Monday, January 14, 2013

My Name is Julia Ross, a Different Approach

My Name is Julia Ross is a great noir from Columbia Pictures, the studio whose noirs always took a backseat to Warner Brothers', not because Columbia didn't do a good job, merely because Warner Brothers did such an exemplary job.  That said, at 64 minutes, there's not much to screw up and a lot of chances to get things right while making the screenplay taut and focused.  And they do, except...

Actually, there is no except, just an observation.

My Name is Julia Ross was made just one year after Gaslight found its greatest success from all its versions with Ingrid Bergman and Charles Boyer playing the roles of the tormented/insane wife and the suffering husband beautifully.  And I can't help but think they changed their approach so as not to seem like a ripoff of the 1944 movie, not in plot but in tone.

In Julia Ross, the titular character, played by Nina Foch, interviews for a job as a live-in house manager/secretary for an old widow and her son, Mrs. Hughes and Ralph Hughes, played by Dame May Whitty and George Macready, respectively.  She is hired when they discover she has no family and no friends in the area that might miss her.  She arrives at their home that night, settles in and goes up to bed.  When she awakens, she's in another bed, in a mansion by the ocean and everyone calls her Marion Hughes.  They tell her she is Ralph's wife and everything she thought she knew, about the secretary job, her prior life and even name, Julia Ross, are the manifestations of a crazy mind.  She is here to recover and, hopefully, get her sanity back.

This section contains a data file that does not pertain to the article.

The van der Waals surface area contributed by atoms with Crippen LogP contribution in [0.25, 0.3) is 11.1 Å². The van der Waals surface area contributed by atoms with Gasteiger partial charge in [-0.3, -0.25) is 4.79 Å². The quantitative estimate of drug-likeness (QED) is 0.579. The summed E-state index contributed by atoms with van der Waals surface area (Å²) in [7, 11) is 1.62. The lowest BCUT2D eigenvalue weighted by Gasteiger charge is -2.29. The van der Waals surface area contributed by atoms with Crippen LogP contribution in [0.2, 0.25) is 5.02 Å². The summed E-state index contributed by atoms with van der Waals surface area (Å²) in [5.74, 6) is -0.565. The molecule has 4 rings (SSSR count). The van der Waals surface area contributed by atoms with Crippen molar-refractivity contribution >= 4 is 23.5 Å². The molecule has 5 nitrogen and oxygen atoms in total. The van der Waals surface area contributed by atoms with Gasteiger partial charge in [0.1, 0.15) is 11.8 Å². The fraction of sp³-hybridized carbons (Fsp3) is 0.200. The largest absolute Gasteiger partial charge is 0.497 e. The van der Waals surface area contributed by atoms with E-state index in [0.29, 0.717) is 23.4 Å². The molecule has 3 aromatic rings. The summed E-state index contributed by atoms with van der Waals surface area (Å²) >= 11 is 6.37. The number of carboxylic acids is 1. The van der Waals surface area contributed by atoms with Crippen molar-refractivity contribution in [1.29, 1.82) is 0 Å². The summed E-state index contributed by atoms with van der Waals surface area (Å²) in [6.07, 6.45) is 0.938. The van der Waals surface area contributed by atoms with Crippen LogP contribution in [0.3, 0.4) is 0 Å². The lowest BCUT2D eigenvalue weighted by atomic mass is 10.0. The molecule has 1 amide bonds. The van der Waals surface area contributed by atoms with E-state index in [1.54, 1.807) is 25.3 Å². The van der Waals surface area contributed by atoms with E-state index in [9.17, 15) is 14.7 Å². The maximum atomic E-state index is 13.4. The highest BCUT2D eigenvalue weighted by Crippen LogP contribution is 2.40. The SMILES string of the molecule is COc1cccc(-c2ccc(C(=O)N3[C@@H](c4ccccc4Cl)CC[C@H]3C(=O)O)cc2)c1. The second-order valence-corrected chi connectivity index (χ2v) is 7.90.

Sounds like an incredible twist, right?  What's real and what isn't?  Is she really Marion Hughes or Julia Ross?  Was her life before really just a hallucination?  Is it all a plot to drive her crazy?  Why?

But it doesn't actually go the way I just described it.  Instead, she goes to the house on the first night and goes to sleep and then we immediately see Mrs. Hughes and Ralph plot to make her think she is the wife he murdered so they can convince the town that never saw his first wife that she is his wife and then make her appear to commit suicide.  And done.  No suspense.  No wondering what's real and what isn't. Instead of playing off of that for an hour and then revealing the true nature of the scheme at the end, we're told everything up front.  Kind of like if Shutter Island opened with the doctors talking over their plans for DiCaprio and saying, "Remember, he can't suspect he's a patient here."

I believe that would be the obvious way to go to build up tension but I suspect due to the success of Gaslight, they revealed everything up front and went with Julia plotting to escape instead.  And it works, completely.  But it could have gone a whole other way.  If only...


Aubyn Eli said...